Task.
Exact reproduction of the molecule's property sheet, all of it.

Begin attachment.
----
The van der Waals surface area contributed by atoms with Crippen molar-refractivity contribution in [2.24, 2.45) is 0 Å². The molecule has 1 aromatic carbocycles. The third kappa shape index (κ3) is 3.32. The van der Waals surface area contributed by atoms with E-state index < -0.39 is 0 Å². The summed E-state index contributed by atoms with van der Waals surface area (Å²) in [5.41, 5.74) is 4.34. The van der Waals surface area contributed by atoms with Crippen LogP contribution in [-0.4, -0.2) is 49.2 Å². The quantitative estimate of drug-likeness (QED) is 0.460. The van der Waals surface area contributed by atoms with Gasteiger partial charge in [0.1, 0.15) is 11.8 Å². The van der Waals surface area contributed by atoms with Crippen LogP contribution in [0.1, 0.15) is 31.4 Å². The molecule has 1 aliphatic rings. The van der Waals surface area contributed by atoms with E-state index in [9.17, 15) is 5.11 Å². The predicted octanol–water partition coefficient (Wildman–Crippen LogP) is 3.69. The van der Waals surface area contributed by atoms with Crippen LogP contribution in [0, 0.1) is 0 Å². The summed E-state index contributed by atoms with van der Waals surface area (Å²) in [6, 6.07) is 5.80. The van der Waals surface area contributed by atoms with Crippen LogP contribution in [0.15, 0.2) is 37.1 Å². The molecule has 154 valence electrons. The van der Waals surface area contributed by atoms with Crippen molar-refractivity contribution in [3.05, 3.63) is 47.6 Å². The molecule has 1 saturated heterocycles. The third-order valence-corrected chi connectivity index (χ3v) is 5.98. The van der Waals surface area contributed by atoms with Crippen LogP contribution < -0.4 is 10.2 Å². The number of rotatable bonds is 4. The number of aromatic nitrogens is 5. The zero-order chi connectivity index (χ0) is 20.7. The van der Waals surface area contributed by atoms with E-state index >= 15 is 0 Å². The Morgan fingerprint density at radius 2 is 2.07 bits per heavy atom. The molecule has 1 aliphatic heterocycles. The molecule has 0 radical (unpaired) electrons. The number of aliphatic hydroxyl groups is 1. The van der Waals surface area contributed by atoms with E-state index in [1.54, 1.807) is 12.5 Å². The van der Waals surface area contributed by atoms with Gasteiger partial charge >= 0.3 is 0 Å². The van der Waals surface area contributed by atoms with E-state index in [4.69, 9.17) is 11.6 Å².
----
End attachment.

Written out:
The van der Waals surface area contributed by atoms with Crippen molar-refractivity contribution in [2.24, 2.45) is 0 Å². The molecule has 1 aromatic carbocycles. The third kappa shape index (κ3) is 3.32. The van der Waals surface area contributed by atoms with E-state index < -0.39 is 0 Å². The summed E-state index contributed by atoms with van der Waals surface area (Å²) in [5.41, 5.74) is 4.34. The van der Waals surface area contributed by atoms with Crippen LogP contribution in [-0.4, -0.2) is 49.2 Å². The quantitative estimate of drug-likeness (QED) is 0.460. The van der Waals surface area contributed by atoms with Gasteiger partial charge in [0.1, 0.15) is 11.8 Å². The van der Waals surface area contributed by atoms with Crippen LogP contribution in [0.1, 0.15) is 31.4 Å². The molecule has 1 aliphatic rings. The van der Waals surface area contributed by atoms with E-state index in [9.17, 15) is 5.11 Å². The predicted octanol–water partition coefficient (Wildman–Crippen LogP) is 3.69. The van der Waals surface area contributed by atoms with Crippen LogP contribution in [0, 0.1) is 0 Å². The summed E-state index contributed by atoms with van der Waals surface area (Å²) in [6, 6.07) is 5.80. The van der Waals surface area contributed by atoms with Crippen LogP contribution in [0.15, 0.2) is 37.1 Å². The molecule has 154 valence electrons. The van der Waals surface area contributed by atoms with Crippen molar-refractivity contribution in [3.05, 3.63) is 47.6 Å². The molecule has 1 saturated heterocycles. The third-order valence-corrected chi connectivity index (χ3v) is 5.98. The van der Waals surface area contributed by atoms with Crippen LogP contribution < -0.4 is 10.2 Å². The number of rotatable bonds is 4. The number of aromatic nitrogens is 5. The zero-order chi connectivity index (χ0) is 20.7. The van der Waals surface area contributed by atoms with E-state index >= 15 is 0 Å². The Morgan fingerprint density at radius 2 is 2.07 bits per heavy atom. The molecule has 1 aliphatic heterocycles. The molecule has 0 radical (unpaired) electrons. The number of aliphatic hydroxyl groups is 1. The van der Waals surface area contributed by atoms with E-state index in [1.54, 1.807) is 12.5 Å². The van der Waals surface area contributed by atoms with Gasteiger partial charge >= 0.3 is 0 Å². The van der Waals surface area contributed by atoms with E-state index in [4.69, 9.17) is 11.6 Å².